However, things started going awry 12 months ago, when she failed to finish in Yokohama. A poor showing at the All-Japan Corporate Women's Ekiden followed, then a modest 12th place finish at the London Marathon, where she clocked a mediocre 2:33:34.
Japan officials are anxious to see how see bounces back.
Nasukawa, a product of noted marathon guru Yoshio Koide, set her personal best of 2:25:38 when she won the 2009 Tokyo Marathon.
She finished second in Yokohama last year to Kenya's Lydia Cheromei, but by such a wide margin that Japan officials opted to leave her off the team to Moscow even though there was a berth available.
Nojiri, along with Eri Okubo (best of 2:26:08 in 2012), have both opted out of the corporate team system and run independently with sponsors but what makes Nojiri unique is that she was a cross country skier who switched to athletics at age 26, saying she thought it gave her a better chance of making the Olympics.
The 31-year-old has shown potential, making the Japan team to Daegu after running 2:25:29 at the 2011 London Marathon, and then clocked a career best of 2:24:57 with a third place finish at the 2012 Osaka Ladies Marathon.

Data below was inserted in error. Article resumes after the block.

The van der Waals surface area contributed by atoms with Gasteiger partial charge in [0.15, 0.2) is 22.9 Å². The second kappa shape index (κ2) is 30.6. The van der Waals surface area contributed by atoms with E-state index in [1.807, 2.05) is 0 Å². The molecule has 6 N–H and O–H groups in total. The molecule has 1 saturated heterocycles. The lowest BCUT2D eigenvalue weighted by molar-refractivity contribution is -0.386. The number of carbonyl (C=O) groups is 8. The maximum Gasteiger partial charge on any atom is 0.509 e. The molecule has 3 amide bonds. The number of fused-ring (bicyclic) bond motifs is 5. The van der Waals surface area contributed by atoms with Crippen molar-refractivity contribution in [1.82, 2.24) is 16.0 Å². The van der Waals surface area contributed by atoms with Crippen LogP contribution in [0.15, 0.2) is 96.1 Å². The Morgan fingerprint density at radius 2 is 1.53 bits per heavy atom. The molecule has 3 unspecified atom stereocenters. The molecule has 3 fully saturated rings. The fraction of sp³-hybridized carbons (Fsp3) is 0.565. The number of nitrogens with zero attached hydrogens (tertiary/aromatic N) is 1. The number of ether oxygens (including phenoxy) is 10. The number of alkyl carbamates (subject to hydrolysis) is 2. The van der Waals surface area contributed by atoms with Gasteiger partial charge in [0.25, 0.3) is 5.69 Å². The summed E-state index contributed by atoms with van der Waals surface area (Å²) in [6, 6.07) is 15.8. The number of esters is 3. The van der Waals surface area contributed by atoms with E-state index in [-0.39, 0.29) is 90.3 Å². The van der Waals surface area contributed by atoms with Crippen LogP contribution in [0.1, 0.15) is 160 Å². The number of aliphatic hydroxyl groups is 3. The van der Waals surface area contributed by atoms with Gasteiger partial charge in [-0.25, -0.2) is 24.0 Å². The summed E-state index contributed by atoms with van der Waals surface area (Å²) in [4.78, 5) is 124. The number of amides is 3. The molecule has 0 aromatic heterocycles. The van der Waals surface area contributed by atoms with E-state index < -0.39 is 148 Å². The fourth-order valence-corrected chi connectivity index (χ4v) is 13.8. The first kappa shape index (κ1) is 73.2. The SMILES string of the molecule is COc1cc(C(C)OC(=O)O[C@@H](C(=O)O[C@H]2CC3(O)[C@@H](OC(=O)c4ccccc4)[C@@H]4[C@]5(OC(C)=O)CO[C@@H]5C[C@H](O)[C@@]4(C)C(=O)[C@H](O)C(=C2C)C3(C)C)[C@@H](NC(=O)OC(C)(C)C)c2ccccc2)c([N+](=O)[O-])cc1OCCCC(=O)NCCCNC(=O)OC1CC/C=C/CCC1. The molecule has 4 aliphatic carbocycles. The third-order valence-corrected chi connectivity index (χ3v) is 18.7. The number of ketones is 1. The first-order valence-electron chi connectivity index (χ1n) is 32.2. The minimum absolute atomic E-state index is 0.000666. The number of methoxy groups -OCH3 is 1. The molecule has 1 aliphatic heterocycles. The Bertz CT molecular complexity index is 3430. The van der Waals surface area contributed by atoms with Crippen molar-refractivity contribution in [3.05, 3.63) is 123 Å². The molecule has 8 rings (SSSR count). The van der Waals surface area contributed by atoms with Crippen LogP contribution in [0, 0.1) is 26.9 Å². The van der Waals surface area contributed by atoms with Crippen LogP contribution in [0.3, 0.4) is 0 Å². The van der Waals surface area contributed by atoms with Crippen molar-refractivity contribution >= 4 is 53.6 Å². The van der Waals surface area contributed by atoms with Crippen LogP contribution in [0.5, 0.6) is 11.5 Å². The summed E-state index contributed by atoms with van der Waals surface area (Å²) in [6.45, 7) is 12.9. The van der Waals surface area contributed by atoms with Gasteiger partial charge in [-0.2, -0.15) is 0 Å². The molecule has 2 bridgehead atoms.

Actually, the fastest personal best in the field belongs not to an invited runner, but to one of the 328 general entries who met the qualifying standard of 3:15. Yumiko Hara, 31, was once among Japan's most promising runners, appearing in the 2005 and 2007 IAAF World Championships (she finished sixth in Helsinki), but saw her career knocked off track by injuries.
Hara managed to win the Hokkaido Marathon in the summer of 2010, although her winning time of 2:34:12 was well off the personal best of 2:23:48 she ran in winning the Osaka Ladies Marathon in 2007.
Ken Marantz for the IAAF